The state of South Carolina released video Tuesday of a Seneca police officer shooting 19-year-old Zachary Hammond, and said no charges will be filed.
The State Law Enforcement Division said Lt. Mark Tiller was within his rights to fire at and kill Hammond, who appeared to be fleeing during a minor marijuana arrest on July 26, according to Fox Carolina.
"After careful consideration of the facts of the case, a thorough review of the State investigation, and an extensive review of all applicable law, I have determined that no criminal charges should be filed against Lt. Mark Tiller at the State level," wrote 10th Circuit Solicitor Chrissy Adams. "I met with the Hammond family today and have informed them of this decision."
The state said previously that it wouldn't release video of the incident until it came to a decision on charges.
Warning: This video of the shooting is graphic.
The footage provides telling evidence. Tiller had argued previously that he feared for his life when the car veered in his direction.
The video, however, appears to show Tiller firing into the vehicle after it passed him, and then turn to another officer and yell, "He tried to hit me."
Tiller had also said previously that he fired two rounds into Hammond's upper torso. An autopsy later revealed that Hammond was shot in his side and back.
The state said it wouldn't release any more information pending a federal investigation into the case. Tiller could still face charges -- federal authorities launched an investigation after Hammond's family sent a letter to the U.S. Attorney General and the director of the FBI.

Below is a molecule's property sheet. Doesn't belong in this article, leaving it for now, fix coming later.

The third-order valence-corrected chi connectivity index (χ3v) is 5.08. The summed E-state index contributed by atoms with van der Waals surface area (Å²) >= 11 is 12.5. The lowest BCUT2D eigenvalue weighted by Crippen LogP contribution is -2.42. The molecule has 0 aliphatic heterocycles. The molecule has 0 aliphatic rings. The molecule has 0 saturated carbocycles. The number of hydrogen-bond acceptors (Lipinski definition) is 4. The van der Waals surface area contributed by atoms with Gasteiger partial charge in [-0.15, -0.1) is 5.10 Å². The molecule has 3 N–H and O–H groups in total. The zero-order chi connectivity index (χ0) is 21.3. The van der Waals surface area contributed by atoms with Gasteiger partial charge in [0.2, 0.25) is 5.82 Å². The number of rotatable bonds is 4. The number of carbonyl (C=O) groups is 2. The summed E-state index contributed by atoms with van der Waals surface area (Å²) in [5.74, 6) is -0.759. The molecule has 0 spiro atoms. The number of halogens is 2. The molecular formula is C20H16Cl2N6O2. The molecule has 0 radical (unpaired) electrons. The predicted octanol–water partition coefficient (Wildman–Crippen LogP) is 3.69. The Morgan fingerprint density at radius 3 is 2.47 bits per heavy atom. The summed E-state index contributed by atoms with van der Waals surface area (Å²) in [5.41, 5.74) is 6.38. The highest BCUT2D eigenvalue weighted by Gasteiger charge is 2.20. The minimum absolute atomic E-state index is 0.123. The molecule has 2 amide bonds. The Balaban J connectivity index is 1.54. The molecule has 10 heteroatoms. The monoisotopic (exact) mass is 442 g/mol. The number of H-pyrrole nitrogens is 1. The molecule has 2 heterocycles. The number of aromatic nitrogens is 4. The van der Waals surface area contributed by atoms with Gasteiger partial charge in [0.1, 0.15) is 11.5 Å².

The Hammond family's lawsuit against the Seneca Police Department and Tiller is still pending.
Ronnie Richter, the attorney for Hammond’s family, said the state’s decision to not charge Tiller was “surprising and disappointing,” according to the Post and Courier.
Seneca City Administrator Greg Dieterrick released a statement Tuesday, saying it was time to move on from Hammond's death:
The past three months have been extremely difficult for the residents of Seneca, its city employees and the 45 members of its police force. While the effects of outside agitators to tear apart our community lingers, we are thankful the investigation has come to an end and shows Lt. Tiller was acting in self-defense. The night of July 26 was a tragic event for this community and I personally will always grieve for the Hammond family.
Read Circuit Solicitor Chrissy Adams' statement in full:
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